What happened to James Chaney, Andrew Goodman and Michael Schwerner?

On Monday, President Obama will award 19 people with the highest honor possible for an American civilian, the Presidential Medal of Freedom. Though the majority of the honorees, like Tom Brokaw and Stephen Sondheim, are famous and living, one of the items on the list of recipients stands out: James Chaney, Andrew Goodman and Michael Schwerner.

Not only is theirs the only item on the list honoring a group rather than an individual, but their names may also be unfamiliar to most people, as well as the achievement, half a century ago, for which the three men are being honored — one that resulted in their deaths.

Chaney, Goodman and Schwerner were part of the “Freedom Summer” voter-registration drive that took place in Mississippi in 1964; they were killed that June. Their deaths, in the words of the White House, “shocked the nation and their efforts helped to inspire many of the landmark civil rights advancements that followed.”

Here’s what happened to them:

As TIME reported in its issue of July 3, 1964, Chaney and Schwerner were among the staffers at an “indoctrination course” in Ohio at which hundreds of Northern college students prepared to go to Mississippi to register voters. Schwerner, then 24, was a social worker from New York who had spent the previous two years, along with his wife Rita, working for civil rights with the Congress of Racial Equality (CORE). Chaney was a high-school drop-out who had joined CORE and volunteered to be an instructor at the orientation for voter registration. Goodman was one of their students, a junior at Queens College who was relatively new to the civil-rights movement. They left the orientation, along with five other people, on June 20 and drove to Mississippi.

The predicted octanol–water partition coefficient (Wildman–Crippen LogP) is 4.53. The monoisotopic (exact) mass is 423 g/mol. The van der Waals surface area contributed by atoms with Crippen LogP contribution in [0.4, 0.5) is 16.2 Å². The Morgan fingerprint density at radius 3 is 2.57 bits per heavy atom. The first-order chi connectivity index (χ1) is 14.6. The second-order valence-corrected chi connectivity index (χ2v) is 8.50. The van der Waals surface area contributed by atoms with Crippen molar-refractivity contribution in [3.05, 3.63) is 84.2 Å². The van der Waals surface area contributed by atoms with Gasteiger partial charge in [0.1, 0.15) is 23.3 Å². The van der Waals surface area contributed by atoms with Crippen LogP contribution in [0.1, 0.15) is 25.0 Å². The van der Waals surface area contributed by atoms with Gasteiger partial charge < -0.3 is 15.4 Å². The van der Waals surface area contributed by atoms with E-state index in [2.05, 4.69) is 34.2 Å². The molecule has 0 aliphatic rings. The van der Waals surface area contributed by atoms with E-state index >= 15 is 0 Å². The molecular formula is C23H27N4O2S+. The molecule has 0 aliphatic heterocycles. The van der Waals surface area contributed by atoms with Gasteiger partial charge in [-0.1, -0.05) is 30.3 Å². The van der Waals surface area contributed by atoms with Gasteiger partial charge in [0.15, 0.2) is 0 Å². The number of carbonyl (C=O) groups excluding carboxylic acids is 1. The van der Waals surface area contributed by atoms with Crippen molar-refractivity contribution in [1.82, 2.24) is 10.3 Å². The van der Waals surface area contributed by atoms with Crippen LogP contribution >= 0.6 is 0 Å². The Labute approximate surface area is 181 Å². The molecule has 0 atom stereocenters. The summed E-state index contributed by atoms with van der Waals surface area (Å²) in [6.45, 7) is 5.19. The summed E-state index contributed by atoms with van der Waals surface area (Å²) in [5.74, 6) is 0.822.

Freedom Summer map
From the July 3, 1964, issue of TIME

On the morning of June 21, they visited the office of the Council of Federated Organizations (COFO)—an advocacy group that was one of the organizers of the drive—in Meridian, Miss., before driving to see the site of a recently burned-down church in the area. They met with one of the church’s lay leaders, who described to them what had happened during the fire, and then set off to return to Meridian. Their car was stopped for speeding around 5:00 p.m. near Philadelphia, Miss. They were booked at the county jail, fined and told to leave.

Late that night, the police deputy escorted them to the edge of town. But they never returned to Meridian. COFO alerted the FBI and the highway patrol. Within three days, their car was found — gutted and stripped — and a full-scale search was underway (see map). It was slow going, according to TIME: